Pakistan cricket team squad, which is currently in the UK to play a series against England and then the World Cup, attended a charity event at the Savoy Hotel. Selected dignitaries, high-profile community members and business leaders were in attendance for the launch of the British Asian Trust’s 2019 Ramazan campaign titled “They call me crazy”.The British Asian Trust, founded by HRH The Prince of Wales, works for charitable causes in India, Pakistan, Bangladesh and Sri Lanka. The fundraising dinner marked the formal launch of a three-year strategic partnership which will harness the powerful voice and support of the national cricket team to help tackle the stigma around mental health and create long-term change in Pakistan. The Ramazan appeal — "They call me crazy" — aims to create mass awareness about mental health issues and enable the British Asian Trust to scale up its mental health programme in Pakistan. The Trust aims to reach 150,000 people and touch the lives of 500,000 more over the next five years through provision of community-based healthcare, training and awareness raising to improve knowledge, referrals and access to support.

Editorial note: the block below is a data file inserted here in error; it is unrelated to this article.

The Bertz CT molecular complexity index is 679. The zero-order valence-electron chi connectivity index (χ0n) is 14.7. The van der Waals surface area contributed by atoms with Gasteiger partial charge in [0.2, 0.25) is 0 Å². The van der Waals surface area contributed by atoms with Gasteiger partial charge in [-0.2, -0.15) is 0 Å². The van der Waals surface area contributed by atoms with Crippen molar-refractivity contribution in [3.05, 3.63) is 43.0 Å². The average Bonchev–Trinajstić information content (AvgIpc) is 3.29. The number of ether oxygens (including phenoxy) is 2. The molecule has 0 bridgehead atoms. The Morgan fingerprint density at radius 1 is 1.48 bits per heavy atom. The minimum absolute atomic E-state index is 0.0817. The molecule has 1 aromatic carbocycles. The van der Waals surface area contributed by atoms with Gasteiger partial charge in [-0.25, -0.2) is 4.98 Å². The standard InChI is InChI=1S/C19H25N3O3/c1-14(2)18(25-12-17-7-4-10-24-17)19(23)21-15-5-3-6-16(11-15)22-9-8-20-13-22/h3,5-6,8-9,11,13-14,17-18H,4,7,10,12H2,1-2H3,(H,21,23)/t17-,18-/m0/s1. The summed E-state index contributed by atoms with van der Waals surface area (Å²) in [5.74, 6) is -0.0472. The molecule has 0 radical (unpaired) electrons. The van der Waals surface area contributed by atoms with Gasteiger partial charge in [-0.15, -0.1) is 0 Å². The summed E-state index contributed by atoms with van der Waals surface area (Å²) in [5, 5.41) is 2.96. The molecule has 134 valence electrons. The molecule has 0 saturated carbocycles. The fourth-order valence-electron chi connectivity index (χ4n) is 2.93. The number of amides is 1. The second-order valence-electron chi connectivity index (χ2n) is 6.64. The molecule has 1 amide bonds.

LONDON: The British Asian Trust and Pakistan Cricket Board (PCB) has formally launched a three-year partnership to harness the power of cricket in Pakistan to challenge the stigma around mental health.Richard Hawkes, Chief Executive of the British Asian Trust, said, “It is crucial that we act now to tackle the desperately under-reported and under-resourced mental health crisis in Pakistan. “Since 2018, we have significantly stepped up mental health support in Pakistan. The funds raised by our 2019 Ramazan appeal will allow us to scale up our programmes further and help us with our ambition to directly reach 150,000 people and touch the lives of 500,000 more over the next five years. “We’re delighted to have a committed partner in the PCB to help us raise awareness and challenge stigma around mental health, both in Pakistan and internationally. As well as providing much needed services, lifting the silence on mental health and educating communities is paramount to achieving real long-term change.” PCB Managing Director, Wasim Khan, said, “We are delighted to support the British Asian Trust’s 2019 Ramazan appeal to combat mental health issues in Pakistan." “As the PCB, we have an opportunity to play our part in raising awareness of this important cause. The lack of education and understanding means that the condition goes undetected; which can have a devastating impact on the quality of life for both the individuals and their families.Wasim added, "Like many countries, the taboo surrounding mental health problems means that hundreds of thousands of citizens don’t receive treatment, or any kind of support. We as the PCB believe it is important that we use our standing in Pakistan society to stand up and encourage people to seek help.” According to the World Health Organisation , one in four people will be affected by mental health disorders in their lifetime – accounting for more than 50 million people in Pakistan. Yet there are fewer than 400 psychiatrists and 500 psychologists in the country to support them, as well as widespread stigma attached to speaking openly about personal mental health and well-being.